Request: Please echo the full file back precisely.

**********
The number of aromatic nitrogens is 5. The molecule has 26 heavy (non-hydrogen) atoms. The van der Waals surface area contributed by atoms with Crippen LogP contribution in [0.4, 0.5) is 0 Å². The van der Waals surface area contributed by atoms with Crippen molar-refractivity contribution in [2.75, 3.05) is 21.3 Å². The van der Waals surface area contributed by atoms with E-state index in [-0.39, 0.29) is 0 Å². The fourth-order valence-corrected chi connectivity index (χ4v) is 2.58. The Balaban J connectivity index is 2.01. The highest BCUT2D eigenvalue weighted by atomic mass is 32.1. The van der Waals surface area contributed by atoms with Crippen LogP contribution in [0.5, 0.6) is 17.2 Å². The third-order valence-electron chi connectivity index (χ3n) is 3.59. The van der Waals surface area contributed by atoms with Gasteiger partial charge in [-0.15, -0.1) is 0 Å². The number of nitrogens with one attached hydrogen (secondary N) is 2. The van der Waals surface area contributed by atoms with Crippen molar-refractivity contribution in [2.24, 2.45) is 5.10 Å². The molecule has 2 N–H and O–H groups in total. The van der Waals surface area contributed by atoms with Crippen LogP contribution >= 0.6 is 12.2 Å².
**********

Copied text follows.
The number of aromatic nitrogens is 5. The molecule has 26 heavy (non-hydrogen) atoms. The van der Waals surface area contributed by atoms with Crippen LogP contribution in [0.4, 0.5) is 0 Å². The van der Waals surface area contributed by atoms with Crippen molar-refractivity contribution in [2.75, 3.05) is 21.3 Å². The van der Waals surface area contributed by atoms with E-state index in [-0.39, 0.29) is 0 Å². The fourth-order valence-corrected chi connectivity index (χ4v) is 2.58. The Balaban J connectivity index is 2.01. The highest BCUT2D eigenvalue weighted by atomic mass is 32.1. The van der Waals surface area contributed by atoms with Crippen LogP contribution in [0.5, 0.6) is 17.2 Å². The third-order valence-electron chi connectivity index (χ3n) is 3.59. The van der Waals surface area contributed by atoms with Gasteiger partial charge in [-0.15, -0.1) is 0 Å². The number of nitrogens with one attached hydrogen (secondary N) is 2. The van der Waals surface area contributed by atoms with Crippen molar-refractivity contribution in [2.24, 2.45) is 5.10 Å². The molecule has 2 N–H and O–H groups in total. The van der Waals surface area contributed by atoms with Crippen LogP contribution >= 0.6 is 12.2 Å².